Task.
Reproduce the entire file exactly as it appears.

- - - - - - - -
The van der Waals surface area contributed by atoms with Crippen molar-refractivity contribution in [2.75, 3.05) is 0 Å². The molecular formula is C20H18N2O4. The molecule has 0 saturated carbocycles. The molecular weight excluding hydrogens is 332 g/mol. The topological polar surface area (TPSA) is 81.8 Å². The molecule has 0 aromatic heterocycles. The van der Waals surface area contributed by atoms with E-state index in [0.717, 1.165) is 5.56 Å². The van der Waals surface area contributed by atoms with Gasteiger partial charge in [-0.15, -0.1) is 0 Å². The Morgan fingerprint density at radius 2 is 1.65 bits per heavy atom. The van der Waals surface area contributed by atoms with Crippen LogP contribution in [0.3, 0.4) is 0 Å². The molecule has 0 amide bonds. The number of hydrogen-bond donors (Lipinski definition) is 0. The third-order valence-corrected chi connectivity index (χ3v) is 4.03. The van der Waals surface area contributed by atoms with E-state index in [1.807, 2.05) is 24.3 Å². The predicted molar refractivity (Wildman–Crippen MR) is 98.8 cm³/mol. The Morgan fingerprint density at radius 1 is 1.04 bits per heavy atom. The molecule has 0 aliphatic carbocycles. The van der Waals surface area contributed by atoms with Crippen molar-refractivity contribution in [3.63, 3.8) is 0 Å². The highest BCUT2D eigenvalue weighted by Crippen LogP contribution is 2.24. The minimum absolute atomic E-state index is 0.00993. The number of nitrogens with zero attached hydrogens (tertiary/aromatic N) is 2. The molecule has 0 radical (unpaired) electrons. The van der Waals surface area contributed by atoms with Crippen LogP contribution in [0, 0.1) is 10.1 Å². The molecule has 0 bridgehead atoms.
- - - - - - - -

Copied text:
The van der Waals surface area contributed by atoms with Crippen molar-refractivity contribution in [2.75, 3.05) is 0 Å². The molecular formula is C20H18N2O4. The molecule has 0 saturated carbocycles. The molecular weight excluding hydrogens is 332 g/mol. The topological polar surface area (TPSA) is 81.8 Å². The molecule has 0 aromatic heterocycles. The van der Waals surface area contributed by atoms with E-state index in [0.717, 1.165) is 5.56 Å². The van der Waals surface area contributed by atoms with Gasteiger partial charge in [-0.15, -0.1) is 0 Å². The Morgan fingerprint density at radius 2 is 1.65 bits per heavy atom. The van der Waals surface area contributed by atoms with Crippen LogP contribution in [0.3, 0.4) is 0 Å². The molecule has 0 amide bonds. The number of hydrogen-bond donors (Lipinski definition) is 0. The third-order valence-corrected chi connectivity index (χ3v) is 4.03. The van der Waals surface area contributed by atoms with E-state index in [1.807, 2.05) is 24.3 Å². The predicted molar refractivity (Wildman–Crippen MR) is 98.8 cm³/mol. The Morgan fingerprint density at radius 1 is 1.04 bits per heavy atom. The molecule has 0 aliphatic carbocycles. The van der Waals surface area contributed by atoms with Crippen molar-refractivity contribution in [3.63, 3.8) is 0 Å². The highest BCUT2D eigenvalue weighted by Crippen LogP contribution is 2.24. The minimum absolute atomic E-state index is 0.00993. The number of nitrogens with zero attached hydrogens (tertiary/aromatic N) is 2. The molecule has 0 radical (unpaired) electrons. The van der Waals surface area contributed by atoms with Crippen LogP contribution in [0, 0.1) is 10.1 Å². The molecule has 0 bridgehead atoms.